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eating-clubs

Eating clubs line Prospect Avenue.

Photo Credit: Jon Ort / The Daily Princetonian

In the wake of the University’s decision to suspend in-person classes, the Graduate Interclub Council (GICC) and the Interclub Council (ICC) have announced that all 11 eating clubs will shut down beginning this Friday. The clubs will be closed to members and remain locked at all times until April 5, which the University has been tentatively set as the last day of online classes.

“We recognize this is a major disruption for many,” GICC Chairman Hap Cooper ’82 wrote in an email obtained by The Daily Princetonian. “Unfortunately, the extraordinary nature of this global pandemic requires extraordinary steps be taken.”

The Street will also be closed to all social events starting on Thursday, March 12.

For sophomores, juniors, and senior club members without a University meal plan, the closures mean that daily meals will not be provided by the clubs. Instead, the University will allow all students on campus to eat in a dining hall for free.

“If you are not on a university meal plan, and you are forced to remain on campus because it is not safe to return home, the university will provide you with food in the dining halls free of charge during Spring Break and until Tower reopens,” Tower Club officers wrote in an email to its members on Wednesday afternoon.

It is unclear how many students will remain on campus after Spring Break, and how the dining halls plan to accommodate upperclass students, in addition to the first and second year students who stay on campus.

Given these changes, some students questioned whether refunds of any kind would be provided to assuage the cost of club dues.

“[Three] weeks of not having access to the social benefits or meals is a significant chunk of time,” one sophomore eating club member, who was granted anonymity, wrote in a message to the ‘Prince.’ “I think we should be proportionally refunded for that amount of money since we will not be getting the full social experience as sophomores …  the main selling point of joining an eating club sophomore spring.”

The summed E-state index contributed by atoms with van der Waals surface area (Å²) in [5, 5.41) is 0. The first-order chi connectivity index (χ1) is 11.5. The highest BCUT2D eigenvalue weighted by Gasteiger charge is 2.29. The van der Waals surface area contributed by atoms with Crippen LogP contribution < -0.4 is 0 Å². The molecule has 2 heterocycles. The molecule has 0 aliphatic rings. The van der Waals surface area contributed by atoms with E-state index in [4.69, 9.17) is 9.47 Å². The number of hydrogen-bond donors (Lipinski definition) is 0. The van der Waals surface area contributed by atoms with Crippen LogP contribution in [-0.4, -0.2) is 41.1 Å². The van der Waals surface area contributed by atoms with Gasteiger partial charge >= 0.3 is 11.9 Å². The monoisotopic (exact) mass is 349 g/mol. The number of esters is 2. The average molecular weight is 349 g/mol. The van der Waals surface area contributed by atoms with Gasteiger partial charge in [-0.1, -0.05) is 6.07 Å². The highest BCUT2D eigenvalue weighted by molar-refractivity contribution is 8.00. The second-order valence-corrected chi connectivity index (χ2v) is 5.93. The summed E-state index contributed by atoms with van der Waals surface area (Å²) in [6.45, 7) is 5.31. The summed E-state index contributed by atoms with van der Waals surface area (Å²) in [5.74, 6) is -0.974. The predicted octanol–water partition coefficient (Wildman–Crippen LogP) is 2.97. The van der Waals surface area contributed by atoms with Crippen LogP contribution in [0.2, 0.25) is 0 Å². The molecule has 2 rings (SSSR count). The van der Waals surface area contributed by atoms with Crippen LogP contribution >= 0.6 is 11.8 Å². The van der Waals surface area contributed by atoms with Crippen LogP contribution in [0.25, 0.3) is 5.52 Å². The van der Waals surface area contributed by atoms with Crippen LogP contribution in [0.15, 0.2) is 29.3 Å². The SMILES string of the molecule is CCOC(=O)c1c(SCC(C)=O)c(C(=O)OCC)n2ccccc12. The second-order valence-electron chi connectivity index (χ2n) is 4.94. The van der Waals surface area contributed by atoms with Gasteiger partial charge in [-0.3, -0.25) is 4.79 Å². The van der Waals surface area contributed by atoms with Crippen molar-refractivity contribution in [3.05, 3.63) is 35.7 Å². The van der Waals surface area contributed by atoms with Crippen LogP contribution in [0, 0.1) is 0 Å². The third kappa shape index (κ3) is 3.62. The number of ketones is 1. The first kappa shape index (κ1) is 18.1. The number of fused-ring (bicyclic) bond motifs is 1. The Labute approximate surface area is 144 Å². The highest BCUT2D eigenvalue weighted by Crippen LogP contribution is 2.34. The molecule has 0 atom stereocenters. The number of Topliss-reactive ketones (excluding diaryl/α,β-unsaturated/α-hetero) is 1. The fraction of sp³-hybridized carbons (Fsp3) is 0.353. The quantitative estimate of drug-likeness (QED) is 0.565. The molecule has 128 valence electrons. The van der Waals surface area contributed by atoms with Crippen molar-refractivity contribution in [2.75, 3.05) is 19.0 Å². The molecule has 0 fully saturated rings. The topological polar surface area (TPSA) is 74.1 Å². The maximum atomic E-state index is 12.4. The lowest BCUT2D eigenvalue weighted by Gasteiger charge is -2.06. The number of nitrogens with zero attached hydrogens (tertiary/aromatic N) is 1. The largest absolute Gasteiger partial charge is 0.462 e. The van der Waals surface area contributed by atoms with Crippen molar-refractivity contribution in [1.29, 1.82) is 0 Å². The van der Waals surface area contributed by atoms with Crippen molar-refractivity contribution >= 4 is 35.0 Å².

The GICC made no definitive statement about whether refunds will be awarded, but acknowledged that the topic merits discussion.

“During this intersession, we’re going to talk about the rebates … and come up with something that is equitable for everyone,” Cooper said. “We’ve been having Zoom calls on a daily or sometimes multiple times-per day basis as this pandemic changes our landscape.”

Though clubs will be officially closed to members, “resident officers” will be allowed to stay in their rooms, according to Cooper.

This collection of changes comes after days of discussion between the ICC, club officers, and the University regarding the appropriate response to the coronavirus pandemic.

Prior to the release of the statement, eating club officers were planning to keep clubs open, but with restrictions. Over the course of Monday and Tuesday, clubs informed members that they would be members-only over Spring Break and in the weeks before April 5, with tap nights, guest meals, and meal exchange all on hiatus. Several eating clubs also made reference to increased sanitation measures in private club communications.

In formulating the new policy, the ICC and the GICC worked together with Vice President for Campus Life Rochelle Calhoun according to Cooper.  

“The GICC and the ICC are in lockstep,” said ICC President Karthik Ramesh ’21.

“I think that everyone feels that this is going to continue to change and they’re ready to make updated decisions on a regular basis so stay tuned because whatever is decided today probably morphs pretty quickly,” Cooper said. “Stay tuned.”

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